Miss San Francisco Gets Competitive
|Being Crowned Miss San Francisco|
Adult beauty pageants are something that people seem to have a love/hate relationship with. Are they even relevant anymore? This year, it was announced that the first trans woman, Kylan Arianna Wenzel, was being allowed to compete in the Miss USA Pageant -- with the help of some legal action. But why are people still fighting to be judged on their looks alone? To help answer this question, I spoke to Vivian Wei, our very own Miss San Francisco.
Wei didn't grow up wanting to be a pageant contender -- it was something she did almost by accident. When she was 19, Wei signed up for a pageant to provide moral support to a friend.
Wei says that, at the time, pageants were something she wouldn't be caught dead doing: "I've always grown up as an academic...very serious about my studies, very serious about my career. So I thought, 'How is this going to benefit me?'" What she soon discovered was that pageants are not just about beauty; they are hard work and involve a real measure of time and dedication. "The four points on the crown are style, service, success, and scholarship. I didn't realize it at the time, but working toward a crown was pushing me to be better in all of these areas, so that was why I did it."
But what about the swimsuit competition? Isn't it degrading to be judged on what you look like in a swimsuit? "First, I would like to point out that it is a lifestyle and fitness competition. Yes, we happen to be in swimsuits, but it is not just about looking pretty. Look at the photos of the fitness winners from this year. They are ripped and have athlete's bodies. In a time when obesity is a pressing issue, why is it unacceptable to promote being active, eating right, and staying fit?"
Wei did not win the title of Miss San Francisco the first time she competed. She placed as third runner up, but that didn't stop her from trying it again. "I had no idea how mature I would become in the span of a year," she says. "I used to be very shy and public speaking terrified me. Now, I'm comfortable with being on stage and having people give me constructive feedback. Doing this made me a stronger, more thick-skinned person."
Wei wants women who are in pageants to understand that this process has much more to do with who you are than simply what you look like. "I know if I want something, I am going to work hard for it. It's more for your own self-confidence and learning how to better yourself and discipline yourself. Not all pageant girls are nice, not all pageant girls get into it for the same reasons that I do. Success isn't worth it if it isn't hard."
With the Miss America pageant, anything won financially is in the form of a scholarship, so Wei's Masters Degree is partially paid for when she chooses to begin the next step in her education. She currently has a degree in Business Administration from Berkeley and works as a successful Marketing Coordinator for a PR Firm. I asked her how she felt about Miss Wenzel being allowed to participate in the pageant system as a trans woman: "I support it. It's hard enough being anyone and getting on a stage. Everyone on that stage has received criticism and I can only imagine how much harsher it is for a trans woman."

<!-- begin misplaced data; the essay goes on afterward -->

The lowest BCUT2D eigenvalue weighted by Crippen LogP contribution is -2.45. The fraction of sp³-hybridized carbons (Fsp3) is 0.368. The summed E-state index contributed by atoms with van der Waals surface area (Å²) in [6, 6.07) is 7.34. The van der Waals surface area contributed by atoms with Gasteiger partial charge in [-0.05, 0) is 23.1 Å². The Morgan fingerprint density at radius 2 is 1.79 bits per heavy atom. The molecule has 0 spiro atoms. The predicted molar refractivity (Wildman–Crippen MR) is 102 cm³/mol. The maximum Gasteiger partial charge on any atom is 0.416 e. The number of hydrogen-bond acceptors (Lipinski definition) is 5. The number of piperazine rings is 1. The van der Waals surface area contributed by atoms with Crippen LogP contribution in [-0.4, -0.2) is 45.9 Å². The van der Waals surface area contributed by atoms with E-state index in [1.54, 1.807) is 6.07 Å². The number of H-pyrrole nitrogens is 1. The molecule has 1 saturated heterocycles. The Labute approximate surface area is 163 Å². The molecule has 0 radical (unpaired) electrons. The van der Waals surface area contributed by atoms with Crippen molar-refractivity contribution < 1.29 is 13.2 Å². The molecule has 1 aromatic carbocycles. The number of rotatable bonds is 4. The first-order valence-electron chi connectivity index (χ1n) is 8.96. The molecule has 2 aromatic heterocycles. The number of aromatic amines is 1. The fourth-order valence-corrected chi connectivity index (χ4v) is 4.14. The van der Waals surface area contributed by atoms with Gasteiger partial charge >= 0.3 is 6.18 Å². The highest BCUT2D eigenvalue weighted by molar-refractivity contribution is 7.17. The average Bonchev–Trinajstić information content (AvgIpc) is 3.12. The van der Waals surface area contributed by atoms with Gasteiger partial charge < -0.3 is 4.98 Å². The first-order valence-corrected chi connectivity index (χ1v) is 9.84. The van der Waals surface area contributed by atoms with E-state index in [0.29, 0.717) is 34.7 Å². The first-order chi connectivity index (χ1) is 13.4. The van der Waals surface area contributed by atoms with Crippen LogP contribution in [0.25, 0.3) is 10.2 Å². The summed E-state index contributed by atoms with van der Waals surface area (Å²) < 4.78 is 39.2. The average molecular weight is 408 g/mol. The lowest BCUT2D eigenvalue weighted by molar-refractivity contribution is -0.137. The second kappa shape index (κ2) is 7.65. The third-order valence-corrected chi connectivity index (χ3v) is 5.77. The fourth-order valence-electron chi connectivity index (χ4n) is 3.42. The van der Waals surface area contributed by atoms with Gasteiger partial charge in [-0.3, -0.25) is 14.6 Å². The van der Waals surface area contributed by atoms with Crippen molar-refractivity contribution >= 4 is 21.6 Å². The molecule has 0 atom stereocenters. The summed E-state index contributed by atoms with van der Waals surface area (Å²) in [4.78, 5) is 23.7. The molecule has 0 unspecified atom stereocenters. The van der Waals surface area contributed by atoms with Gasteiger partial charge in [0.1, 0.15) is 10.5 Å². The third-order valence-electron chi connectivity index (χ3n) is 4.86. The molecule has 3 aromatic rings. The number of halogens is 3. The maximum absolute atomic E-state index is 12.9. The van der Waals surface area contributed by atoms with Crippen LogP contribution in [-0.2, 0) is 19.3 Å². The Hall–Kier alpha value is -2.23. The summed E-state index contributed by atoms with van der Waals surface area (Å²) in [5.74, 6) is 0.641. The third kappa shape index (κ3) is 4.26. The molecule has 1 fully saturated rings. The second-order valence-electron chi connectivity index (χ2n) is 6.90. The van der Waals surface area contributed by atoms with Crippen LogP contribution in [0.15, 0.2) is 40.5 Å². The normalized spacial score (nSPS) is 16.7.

I asked Wei how she enjoyed her reign as Miss San Francisco. "I love getting to know this city and getting to know all of the communities that make up San Francisco." Her only disappointment was after the Giants won the World Series and she was not allowed to participate in the parade, because the organizers didn't think being Miss San Francisco mattered.
"I was in contact with the City of San Francisco before the Giants parade. The person who was in charge of the parade logistics did not know about the Miss America Organization and she questioned who I was and what I was about," she says. "I think I was not able to participate in the parade because it was very last minute and I don't think the organizer knew what Miss San Francisco stands for." (Wei took it in stride and is still a huge Giants fan.)Miss San Francisco, Vivian Wei (photo by Michael Devin)
When I bring up "Toddlers and Tiaras," she shakes her head in contempt. "'Toddlers and Tiaras' is not at all representative of what Miss America is about," she says. "Every young woman should make the decision to compete in a pageant by herself, not to be forced by a parent. It's a television show but kids should be kids. Pageants are something to do when you are emotionally mature enough to handle all aspects of a competition."
Wei's reign as Miss San Francisco will end in a few weeks and after that, she says she's done with pageants. While she had nothing but wonderful experiences, she learned everything she needed to from it and now wants to concentrate on her career in PR and starting work on her Master's. In talking to Wei, it became clear to me why pageants have value and, like everything, it is up to the person participating, and what they will take from the experience.----------Vanessa L. Pinto is a journalist based in San Francisco, best known for her blog on The Huffington Post. Her platform is multi-faceted, just like those I write about. She holds a B.A. in Political Science, with a concentration in pre-law from Cal-Poly in San Luis Obispo and is always game for an adventure...! Visit her at her blog.